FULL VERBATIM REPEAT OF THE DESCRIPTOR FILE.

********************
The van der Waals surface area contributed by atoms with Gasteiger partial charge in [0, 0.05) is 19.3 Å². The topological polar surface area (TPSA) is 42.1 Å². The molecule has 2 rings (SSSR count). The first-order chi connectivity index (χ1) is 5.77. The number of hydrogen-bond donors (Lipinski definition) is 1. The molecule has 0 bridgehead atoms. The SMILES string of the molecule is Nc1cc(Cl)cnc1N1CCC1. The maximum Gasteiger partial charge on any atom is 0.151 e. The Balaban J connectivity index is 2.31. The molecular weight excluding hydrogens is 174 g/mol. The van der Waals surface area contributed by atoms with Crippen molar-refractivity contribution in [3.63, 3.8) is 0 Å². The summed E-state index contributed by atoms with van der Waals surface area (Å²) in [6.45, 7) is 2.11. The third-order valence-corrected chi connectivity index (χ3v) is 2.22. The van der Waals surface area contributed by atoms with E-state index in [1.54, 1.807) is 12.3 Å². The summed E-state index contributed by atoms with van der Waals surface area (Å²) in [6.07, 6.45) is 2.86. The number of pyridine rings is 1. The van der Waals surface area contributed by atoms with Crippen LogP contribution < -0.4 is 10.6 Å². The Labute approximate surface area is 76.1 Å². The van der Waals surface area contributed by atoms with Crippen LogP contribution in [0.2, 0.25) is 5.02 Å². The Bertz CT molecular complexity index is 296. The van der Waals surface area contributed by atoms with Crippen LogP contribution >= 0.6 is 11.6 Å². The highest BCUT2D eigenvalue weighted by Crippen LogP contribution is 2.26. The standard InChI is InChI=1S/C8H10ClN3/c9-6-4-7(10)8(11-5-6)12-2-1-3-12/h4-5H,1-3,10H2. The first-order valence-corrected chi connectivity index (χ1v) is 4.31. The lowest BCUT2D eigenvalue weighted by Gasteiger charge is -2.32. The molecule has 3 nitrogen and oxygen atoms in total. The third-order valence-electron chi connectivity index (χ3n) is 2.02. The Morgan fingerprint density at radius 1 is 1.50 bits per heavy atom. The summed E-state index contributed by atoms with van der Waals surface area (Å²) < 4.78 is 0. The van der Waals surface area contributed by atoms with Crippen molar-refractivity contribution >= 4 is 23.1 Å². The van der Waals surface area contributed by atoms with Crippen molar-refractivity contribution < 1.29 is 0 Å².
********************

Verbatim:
The van der Waals surface area contributed by atoms with Gasteiger partial charge in [0, 0.05) is 19.3 Å². The topological polar surface area (TPSA) is 42.1 Å². The molecule has 2 rings (SSSR count). The first-order chi connectivity index (χ1) is 5.77. The number of hydrogen-bond donors (Lipinski definition) is 1. The molecule has 0 bridgehead atoms. The SMILES string of the molecule is Nc1cc(Cl)cnc1N1CCC1. The maximum Gasteiger partial charge on any atom is 0.151 e. The Balaban J connectivity index is 2.31. The molecular weight excluding hydrogens is 174 g/mol. The van der Waals surface area contributed by atoms with Crippen molar-refractivity contribution in [3.63, 3.8) is 0 Å². The summed E-state index contributed by atoms with van der Waals surface area (Å²) in [6.45, 7) is 2.11. The third-order valence-corrected chi connectivity index (χ3v) is 2.22. The van der Waals surface area contributed by atoms with E-state index in [1.54, 1.807) is 12.3 Å². The summed E-state index contributed by atoms with van der Waals surface area (Å²) in [6.07, 6.45) is 2.86. The number of pyridine rings is 1. The van der Waals surface area contributed by atoms with Crippen LogP contribution < -0.4 is 10.6 Å². The Labute approximate surface area is 76.1 Å². The van der Waals surface area contributed by atoms with Crippen LogP contribution in [0.2, 0.25) is 5.02 Å². The Bertz CT molecular complexity index is 296. The van der Waals surface area contributed by atoms with Crippen LogP contribution >= 0.6 is 11.6 Å². The highest BCUT2D eigenvalue weighted by Crippen LogP contribution is 2.26. The standard InChI is InChI=1S/C8H10ClN3/c9-6-4-7(10)8(11-5-6)12-2-1-3-12/h4-5H,1-3,10H2. The first-order valence-corrected chi connectivity index (χ1v) is 4.31. The lowest BCUT2D eigenvalue weighted by Gasteiger charge is -2.32. The molecule has 3 nitrogen and oxygen atoms in total. The third-order valence-electron chi connectivity index (χ3n) is 2.02. The Morgan fingerprint density at radius 1 is 1.50 bits per heavy atom. The summed E-state index contributed by atoms with van der Waals surface area (Å²) < 4.78 is 0. The van der Waals surface area contributed by atoms with Crippen molar-refractivity contribution >= 4 is 23.1 Å². The van der Waals surface area contributed by atoms with Crippen molar-refractivity contribution < 1.29 is 0 Å².